With her second solo effort, Phoebe Bridgers deals with complicated emotions in an apocalyptic world and reminds us all that we are not alone.
The apocalypse is upon us. We are collectively trudging through a dystopian nightmare. Cities burn while their citizens are pushed further and further apart by a gaping chasm created by a broken political system. In this environment it is easy to feel insignificant. It’s easy to turn inward and wrestle with the questions of “does anything I do really fucking matter?” “If this really was the end, what have I actually contributed to the world?”
Existential dread, anxiety, a sense of impending doom. These are all things that dance underneath the surface for some of us and constantly stampede the brains of others. With the current state of the world however, these feelings are raging to the forefront for people more than ever before. With constant reminders of our mortality floating around us in the form of a deadly virus, how could these intrusive thoughts not occupy all of us at one time or another? It seems to be the only thing we all have in common anymore.
The good news for all of us is that Phoebe Bridgers knows the end. She is able to articulate the darkness. She is our tour guide through these trying times. Punisher, Phoebe’s second solo album serves as a perfect soundtrack to the colossal panic attack that has been 2020. With her superb song writing and thoughtful instrumentation, she has an uncanny ability to make uncomfortable self realizations, discontent with your surroundings, and waves of sadness sound gorgeous. Her music makes it all a bit easier to stomach.
From the very first note that rings through Punisher on a track titled “DVD Menu” we are levitated into the dreamy yet somber world that Phoebe has created. The strings set a tone that sounds like it could be the score to a James Wan film (he directed Saw and The Conjuring for all of the non movie nerds).
From here the album melts into “Garden Song”, one of the leading singles off of the record. Phoebe flaunts her flair for weaving dark themes, humor, and deeper meanings into her lyrics. She uses the act of murdering a skinhead and burying him in her garden as a metaphor for fighting off negative thoughts and achieving your dreams. It’s bat shit crazy, it’s layered, it’s poetic, it’s everything a Phoebe Bridgers’ song always is.
The album continues with themes of always wishing you were somewhere else (“Kyoto”), becoming something you hate (“Punisher”), and caring deeply about someone who hates themselves (“Moon Song”). All things that Phoebe’s listeners can painfully relate to in one way or another. That is the strength of this album and Phoebe’s music in general. She opens up a space in our heads to allow us to sort through our baggage, all while reminding us that we aren’t the only ones going through shit. She’s right there with us.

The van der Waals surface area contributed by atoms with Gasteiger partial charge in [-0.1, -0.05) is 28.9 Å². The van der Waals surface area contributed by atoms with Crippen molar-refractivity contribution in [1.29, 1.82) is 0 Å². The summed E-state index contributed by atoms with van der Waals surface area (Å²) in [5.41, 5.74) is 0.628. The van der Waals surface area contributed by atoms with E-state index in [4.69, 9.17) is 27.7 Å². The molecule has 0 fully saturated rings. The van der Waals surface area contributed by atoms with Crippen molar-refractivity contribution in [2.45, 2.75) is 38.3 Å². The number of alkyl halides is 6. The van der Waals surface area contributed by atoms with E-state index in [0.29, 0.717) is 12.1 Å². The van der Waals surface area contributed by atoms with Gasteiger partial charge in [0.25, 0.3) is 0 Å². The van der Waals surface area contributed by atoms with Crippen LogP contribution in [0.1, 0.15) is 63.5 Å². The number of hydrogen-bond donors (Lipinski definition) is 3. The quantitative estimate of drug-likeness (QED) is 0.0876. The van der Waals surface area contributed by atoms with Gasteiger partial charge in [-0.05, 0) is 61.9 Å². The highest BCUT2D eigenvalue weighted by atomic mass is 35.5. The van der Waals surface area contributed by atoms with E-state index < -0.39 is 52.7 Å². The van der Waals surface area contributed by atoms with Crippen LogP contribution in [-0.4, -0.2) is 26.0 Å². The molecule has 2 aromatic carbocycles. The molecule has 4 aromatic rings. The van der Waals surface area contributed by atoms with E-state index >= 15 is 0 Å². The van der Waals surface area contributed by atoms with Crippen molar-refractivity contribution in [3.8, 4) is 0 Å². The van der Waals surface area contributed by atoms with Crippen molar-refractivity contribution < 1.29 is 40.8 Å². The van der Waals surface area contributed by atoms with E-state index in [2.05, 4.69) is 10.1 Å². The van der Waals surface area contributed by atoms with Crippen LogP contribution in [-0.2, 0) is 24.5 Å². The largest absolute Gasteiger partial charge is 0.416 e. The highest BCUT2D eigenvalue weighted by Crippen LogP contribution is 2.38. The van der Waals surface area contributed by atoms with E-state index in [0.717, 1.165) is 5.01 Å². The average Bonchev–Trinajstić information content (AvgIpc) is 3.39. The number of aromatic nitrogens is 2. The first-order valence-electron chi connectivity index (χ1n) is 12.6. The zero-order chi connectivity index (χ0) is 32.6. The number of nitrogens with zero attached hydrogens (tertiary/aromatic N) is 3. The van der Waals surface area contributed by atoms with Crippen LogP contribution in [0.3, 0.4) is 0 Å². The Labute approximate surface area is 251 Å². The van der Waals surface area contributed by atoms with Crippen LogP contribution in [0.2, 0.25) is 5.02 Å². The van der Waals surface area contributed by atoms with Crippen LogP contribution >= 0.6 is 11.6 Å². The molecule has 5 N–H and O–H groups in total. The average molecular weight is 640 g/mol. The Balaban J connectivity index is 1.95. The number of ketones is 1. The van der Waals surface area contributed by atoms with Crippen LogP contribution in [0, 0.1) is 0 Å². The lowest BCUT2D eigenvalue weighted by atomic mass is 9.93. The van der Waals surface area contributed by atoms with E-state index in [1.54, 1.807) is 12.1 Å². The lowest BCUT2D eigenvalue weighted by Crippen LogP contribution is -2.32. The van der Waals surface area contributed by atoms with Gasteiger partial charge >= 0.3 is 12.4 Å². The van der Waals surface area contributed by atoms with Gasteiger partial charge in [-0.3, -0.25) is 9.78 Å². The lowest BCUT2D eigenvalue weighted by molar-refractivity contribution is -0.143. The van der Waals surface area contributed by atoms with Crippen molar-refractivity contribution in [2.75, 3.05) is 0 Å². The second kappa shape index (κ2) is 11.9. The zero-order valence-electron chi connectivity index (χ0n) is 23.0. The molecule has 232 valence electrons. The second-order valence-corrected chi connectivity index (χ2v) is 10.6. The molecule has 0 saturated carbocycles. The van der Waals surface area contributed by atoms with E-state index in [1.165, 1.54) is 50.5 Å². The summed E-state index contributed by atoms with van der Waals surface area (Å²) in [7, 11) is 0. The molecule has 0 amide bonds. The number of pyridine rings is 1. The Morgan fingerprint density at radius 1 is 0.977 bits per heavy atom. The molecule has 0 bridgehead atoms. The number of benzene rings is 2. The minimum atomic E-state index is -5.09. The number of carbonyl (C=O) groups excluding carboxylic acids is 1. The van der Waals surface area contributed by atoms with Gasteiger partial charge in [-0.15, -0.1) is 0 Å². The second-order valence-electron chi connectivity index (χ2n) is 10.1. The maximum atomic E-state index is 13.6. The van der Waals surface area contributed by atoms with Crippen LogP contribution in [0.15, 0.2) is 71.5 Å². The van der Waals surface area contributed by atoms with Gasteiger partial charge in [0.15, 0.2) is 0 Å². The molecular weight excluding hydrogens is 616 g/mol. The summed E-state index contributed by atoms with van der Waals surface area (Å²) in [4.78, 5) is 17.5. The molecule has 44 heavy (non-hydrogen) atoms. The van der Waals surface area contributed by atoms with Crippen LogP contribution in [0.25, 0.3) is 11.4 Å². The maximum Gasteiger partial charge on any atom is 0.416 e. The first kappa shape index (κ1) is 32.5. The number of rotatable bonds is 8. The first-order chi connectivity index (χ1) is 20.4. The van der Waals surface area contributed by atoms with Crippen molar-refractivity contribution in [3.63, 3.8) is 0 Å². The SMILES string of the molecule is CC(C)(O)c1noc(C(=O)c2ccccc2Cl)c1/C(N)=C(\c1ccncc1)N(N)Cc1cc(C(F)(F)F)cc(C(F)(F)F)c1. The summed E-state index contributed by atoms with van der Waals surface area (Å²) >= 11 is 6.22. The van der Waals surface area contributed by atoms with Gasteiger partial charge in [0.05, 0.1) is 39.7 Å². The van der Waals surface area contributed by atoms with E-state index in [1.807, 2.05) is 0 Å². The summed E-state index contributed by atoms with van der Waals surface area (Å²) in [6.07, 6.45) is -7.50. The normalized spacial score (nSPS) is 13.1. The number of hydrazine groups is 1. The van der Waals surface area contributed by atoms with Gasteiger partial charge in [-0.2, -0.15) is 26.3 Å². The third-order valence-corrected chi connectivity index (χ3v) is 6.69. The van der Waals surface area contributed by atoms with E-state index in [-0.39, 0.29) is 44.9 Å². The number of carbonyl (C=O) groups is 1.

A standout track that is particularly powerful in conveying its message is “Chinese Satellite”. A song that deals with Phoebe’s lack of faith and how that relates to feelings of insignificance. In an interview with Apple Music she explained the meaning behind the track:
“If I’m being honest, this song is about turning 11 and not getting a letter from Hogwarts, just realizing that nobody’s going to save me from my life, nobody’s going to wake me up and be like, ‘Hey, just kidding. Actually, it’s really a lot more special than this, and you’re special.’ No, I’m going to be the way that I am forever. I mean, secretly, I am still waiting on that letter, which is also that part of the song, that I want someone to shake me awake in the middle of the night and be like, ‘Come with me. It’s actually totally different than you ever thought.’ That’d be sweet.”
Punisher culminates with an apocalyptic folk rock ballad titled “I Know The End”. It captures the recent bleak state of our world perfectly. In the song we find Phoebe driving into the sun looking for some sign of hope but only finding “a slaughterhouse, an outlet mall, slot machines, fear of god.” A world in which “not even the burnouts are out here anymore” is depicted. She sings, “No I’m not afraid to disappear. The billboard said, The End Is Near.” The album then ends with a guttural scream that slowly fades into a hoarse whisper.
As the saying goes, art imitates life. That is particularly true with music. Punisher is a shining example of how an artist can capture the feeling of a particular moment in time. A time where a lot of us need an outlet. Where the stressors of the world are weighing heavier than any of us have ever experienced. Stressors that are magnifying the difficulty of dealing with our own emotions. Fortunately we have artists like Phoebe to take our hand and navigate us through the end times. Punisher is a true reminder of just how important music can be.